The Bee's Knees

In The Bee's Knees, citrus is the predominant flavor, and depending on the gin you use, you could find nice cardamom, orrisroot and lavender notes dancing on your palate.

With a history more elusive than a speakeasy door, there are few documented facts about The Bee's Knees. We do know this classic cocktail originated during Prohibition. Its namesake is a slang term from the same era used to describe something of the utmost excellence. However, the drink didn't appear in print until the late 1940s, when it showed up in The Fine Art of Mixing Drinks by David Embury.

The Bee's Knees is equally simple and complex. Its simplicity is found in the short list of ingredients: gin, lemon juice and honey. It's a gin sour made with honey instead of simple syrup. However, its complexity lies in that variation. Honey has layers of sweetness and floral notes, giving it heavy influence over the flavor of the drink. And not all honey is alike. Similar to terroir's role in winemaking, the environment, climate and particular flora of the region where the honey was produced greatly influence the flavors present in a given bottle.

This is a great gateway cocktail for making gin lovers out of those who have sworn off the stuff. Most people who don't like gin can be heard reciting the rationale, "I don't like drinking a Christmas tree." However, the evergreen flavor of the juniper present in most gins is easily overpowered in a cocktail (unless, of course, it's a gin martini or gin and tonic). Furthermore, the other botanicals, herbs and roots present in gin add complexity to cocktails that vodka simply doesn't offer. In The Bee's Knees, citrus is the predominant flavor, and depending on the gin you use, you could find nice cardamom, orrisroot and lavender notes dancing on your palate.

The Bee's Knees

Serves | 1 |

  • 1½ oz gin, preferably North Shore Distiller's Gin No. 6 or Tanqueray No. 10
  • ¾ oz lemon juice
  • ¾ oz honey (or honey syrup)*
  • lemon twist

| Preparation | Mix all ingredients except lemon twist in a shaker, add ice and shake for 15 seconds. Fine-strain into a chilled cocktail glass and garnish with a lemon twist.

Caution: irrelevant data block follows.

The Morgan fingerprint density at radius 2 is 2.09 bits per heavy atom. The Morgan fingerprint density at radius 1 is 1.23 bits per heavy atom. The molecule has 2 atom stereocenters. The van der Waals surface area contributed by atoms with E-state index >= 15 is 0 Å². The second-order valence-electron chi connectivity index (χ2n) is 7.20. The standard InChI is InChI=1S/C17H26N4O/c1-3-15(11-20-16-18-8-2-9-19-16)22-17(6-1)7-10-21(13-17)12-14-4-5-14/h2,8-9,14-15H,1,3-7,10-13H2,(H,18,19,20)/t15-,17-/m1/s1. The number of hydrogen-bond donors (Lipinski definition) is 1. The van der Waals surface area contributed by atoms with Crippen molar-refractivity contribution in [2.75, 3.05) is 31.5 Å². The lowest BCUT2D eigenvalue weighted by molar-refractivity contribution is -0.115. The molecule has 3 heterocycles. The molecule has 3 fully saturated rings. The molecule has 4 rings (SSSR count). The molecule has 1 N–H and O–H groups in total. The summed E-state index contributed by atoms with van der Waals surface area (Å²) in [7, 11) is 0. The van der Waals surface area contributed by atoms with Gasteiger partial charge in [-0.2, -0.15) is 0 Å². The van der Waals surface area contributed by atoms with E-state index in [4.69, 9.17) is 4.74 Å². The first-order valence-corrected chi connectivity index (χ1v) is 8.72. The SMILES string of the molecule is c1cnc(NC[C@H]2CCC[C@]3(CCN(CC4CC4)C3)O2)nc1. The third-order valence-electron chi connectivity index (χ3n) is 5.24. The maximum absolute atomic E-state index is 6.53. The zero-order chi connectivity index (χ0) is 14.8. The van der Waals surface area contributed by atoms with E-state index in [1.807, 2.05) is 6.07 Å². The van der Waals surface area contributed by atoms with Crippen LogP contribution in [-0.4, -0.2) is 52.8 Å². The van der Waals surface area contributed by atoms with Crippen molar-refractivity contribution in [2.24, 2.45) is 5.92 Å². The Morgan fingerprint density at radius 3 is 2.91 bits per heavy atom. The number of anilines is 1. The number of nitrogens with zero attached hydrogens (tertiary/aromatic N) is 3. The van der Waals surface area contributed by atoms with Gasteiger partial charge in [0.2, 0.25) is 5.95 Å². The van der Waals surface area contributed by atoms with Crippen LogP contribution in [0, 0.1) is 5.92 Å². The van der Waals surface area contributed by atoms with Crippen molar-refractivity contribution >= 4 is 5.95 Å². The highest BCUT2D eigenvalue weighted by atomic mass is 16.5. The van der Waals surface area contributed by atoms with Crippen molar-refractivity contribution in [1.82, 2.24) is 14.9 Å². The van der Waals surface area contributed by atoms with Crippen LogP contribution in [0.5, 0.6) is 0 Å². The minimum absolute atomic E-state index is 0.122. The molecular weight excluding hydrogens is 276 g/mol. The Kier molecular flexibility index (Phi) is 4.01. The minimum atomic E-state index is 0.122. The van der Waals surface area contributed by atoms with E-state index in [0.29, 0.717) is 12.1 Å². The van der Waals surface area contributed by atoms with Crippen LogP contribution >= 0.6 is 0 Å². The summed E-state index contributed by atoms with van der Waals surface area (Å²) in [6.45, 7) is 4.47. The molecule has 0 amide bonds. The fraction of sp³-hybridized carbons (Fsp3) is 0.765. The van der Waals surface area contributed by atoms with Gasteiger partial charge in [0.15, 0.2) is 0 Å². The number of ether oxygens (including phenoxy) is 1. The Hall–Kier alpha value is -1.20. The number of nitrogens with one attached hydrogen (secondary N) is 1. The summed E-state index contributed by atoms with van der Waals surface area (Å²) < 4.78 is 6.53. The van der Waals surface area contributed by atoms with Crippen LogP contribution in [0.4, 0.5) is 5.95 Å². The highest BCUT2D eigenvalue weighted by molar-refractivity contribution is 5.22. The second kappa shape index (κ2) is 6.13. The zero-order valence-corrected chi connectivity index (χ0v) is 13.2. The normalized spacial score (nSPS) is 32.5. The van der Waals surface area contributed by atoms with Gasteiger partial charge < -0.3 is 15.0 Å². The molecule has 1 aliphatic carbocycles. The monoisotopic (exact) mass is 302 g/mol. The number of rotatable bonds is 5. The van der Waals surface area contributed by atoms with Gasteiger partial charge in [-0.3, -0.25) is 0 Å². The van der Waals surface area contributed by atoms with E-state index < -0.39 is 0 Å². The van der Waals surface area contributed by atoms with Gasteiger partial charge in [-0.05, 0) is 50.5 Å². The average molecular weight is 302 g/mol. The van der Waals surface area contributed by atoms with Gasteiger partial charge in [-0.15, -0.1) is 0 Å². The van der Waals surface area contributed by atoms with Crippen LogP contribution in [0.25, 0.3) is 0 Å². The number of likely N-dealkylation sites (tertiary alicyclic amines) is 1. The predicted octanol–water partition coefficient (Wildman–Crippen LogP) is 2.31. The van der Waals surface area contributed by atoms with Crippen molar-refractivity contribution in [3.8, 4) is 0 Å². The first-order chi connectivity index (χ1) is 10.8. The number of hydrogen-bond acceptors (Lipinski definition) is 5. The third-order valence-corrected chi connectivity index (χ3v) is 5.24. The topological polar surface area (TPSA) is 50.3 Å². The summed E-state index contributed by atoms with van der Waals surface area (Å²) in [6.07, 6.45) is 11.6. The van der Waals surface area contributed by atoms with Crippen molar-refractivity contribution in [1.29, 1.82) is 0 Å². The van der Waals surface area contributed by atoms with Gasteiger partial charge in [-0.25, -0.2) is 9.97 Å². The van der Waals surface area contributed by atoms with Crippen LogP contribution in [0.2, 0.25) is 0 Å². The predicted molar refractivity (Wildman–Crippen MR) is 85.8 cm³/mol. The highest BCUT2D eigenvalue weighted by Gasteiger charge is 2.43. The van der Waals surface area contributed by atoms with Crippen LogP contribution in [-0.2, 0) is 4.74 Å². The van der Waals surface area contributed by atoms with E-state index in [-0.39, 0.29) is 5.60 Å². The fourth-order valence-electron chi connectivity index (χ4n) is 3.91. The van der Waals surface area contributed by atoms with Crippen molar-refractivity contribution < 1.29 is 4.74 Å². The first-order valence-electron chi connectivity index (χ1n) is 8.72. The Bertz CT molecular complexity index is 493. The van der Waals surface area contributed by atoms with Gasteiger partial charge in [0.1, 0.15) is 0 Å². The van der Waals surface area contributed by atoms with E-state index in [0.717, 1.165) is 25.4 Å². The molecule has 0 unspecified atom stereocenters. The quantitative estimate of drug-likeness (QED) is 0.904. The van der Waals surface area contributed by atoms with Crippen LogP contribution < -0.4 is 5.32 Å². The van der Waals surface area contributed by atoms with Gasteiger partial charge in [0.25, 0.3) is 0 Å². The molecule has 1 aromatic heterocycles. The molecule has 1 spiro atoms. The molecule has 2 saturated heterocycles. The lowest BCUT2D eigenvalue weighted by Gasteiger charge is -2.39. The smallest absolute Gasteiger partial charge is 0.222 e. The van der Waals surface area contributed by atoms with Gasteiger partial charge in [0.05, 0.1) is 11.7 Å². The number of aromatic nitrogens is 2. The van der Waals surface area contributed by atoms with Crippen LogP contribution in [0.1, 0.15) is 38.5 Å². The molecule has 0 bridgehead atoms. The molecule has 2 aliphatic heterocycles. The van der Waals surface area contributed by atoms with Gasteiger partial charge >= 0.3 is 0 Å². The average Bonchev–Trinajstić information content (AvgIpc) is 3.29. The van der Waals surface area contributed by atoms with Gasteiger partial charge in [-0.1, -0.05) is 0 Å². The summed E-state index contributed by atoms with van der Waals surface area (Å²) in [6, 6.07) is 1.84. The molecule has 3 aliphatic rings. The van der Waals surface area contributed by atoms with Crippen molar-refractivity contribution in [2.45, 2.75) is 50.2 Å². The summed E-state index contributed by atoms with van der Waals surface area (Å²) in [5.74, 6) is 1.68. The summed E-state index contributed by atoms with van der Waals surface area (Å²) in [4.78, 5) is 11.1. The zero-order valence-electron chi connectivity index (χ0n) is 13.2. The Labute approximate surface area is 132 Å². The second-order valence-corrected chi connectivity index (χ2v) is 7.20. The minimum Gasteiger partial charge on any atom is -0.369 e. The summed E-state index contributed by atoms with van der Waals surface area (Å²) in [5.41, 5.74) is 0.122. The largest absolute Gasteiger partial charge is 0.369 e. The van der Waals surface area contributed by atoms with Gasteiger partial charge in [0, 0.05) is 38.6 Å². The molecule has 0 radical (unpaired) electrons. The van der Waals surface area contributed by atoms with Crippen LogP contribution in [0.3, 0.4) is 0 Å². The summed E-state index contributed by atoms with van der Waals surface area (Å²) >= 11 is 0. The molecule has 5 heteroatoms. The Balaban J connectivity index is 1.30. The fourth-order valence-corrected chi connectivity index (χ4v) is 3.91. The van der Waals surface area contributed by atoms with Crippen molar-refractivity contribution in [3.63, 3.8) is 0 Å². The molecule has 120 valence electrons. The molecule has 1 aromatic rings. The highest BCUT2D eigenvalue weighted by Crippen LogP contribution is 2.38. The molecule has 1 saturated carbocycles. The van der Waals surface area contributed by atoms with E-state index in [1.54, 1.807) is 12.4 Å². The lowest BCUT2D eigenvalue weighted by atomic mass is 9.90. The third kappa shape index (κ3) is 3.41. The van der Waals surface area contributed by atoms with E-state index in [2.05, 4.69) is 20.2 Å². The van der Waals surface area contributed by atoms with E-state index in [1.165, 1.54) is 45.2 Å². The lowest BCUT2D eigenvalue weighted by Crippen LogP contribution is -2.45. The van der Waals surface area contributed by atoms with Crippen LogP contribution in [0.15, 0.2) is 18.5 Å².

*If using raw honey, stir all the ingredients together until well-combined before adding ice.


When using honey in cocktails, you have two options: raw honey or honey syrup. If you're using raw honey, it's important to stir the honey with the other ingredients until it's dissolved before you add ice to the shaker. If you don't, the honey will gel up and form a hard clump.

Making honey syrup is easy, and it eliminates the problem of honey gelling when added to ice. Simply combine equal parts honey and water in a pot, bring it to just above simmering (about 170°F) and then remove from heat. Once it's cooled to room temperature, it's ready to be used or bottled for future use. Just keep in mind that once you add water to honey, it will start to ferment after one to two weeks. (If it sits longer than that, you're making mead.) To create a more flavorful honey syrup, add dried herbs or spices to the pot while the syrup is simmering. In the spring, try dried lavender flowers, mint or orrisroot. In fall and winter, add cinnamon sticks, star anise, cloves or allspice.

Matt Seiter is a co-founder of the United States Bartenders' Guild's St. Louis chapter, a member of the national board for the USBG's MA program and a continuing educator for all desiring knowledge of the craft of mixology. He is a member of Drink Lab and is the creator of the Sanctuaria Cocktail Club.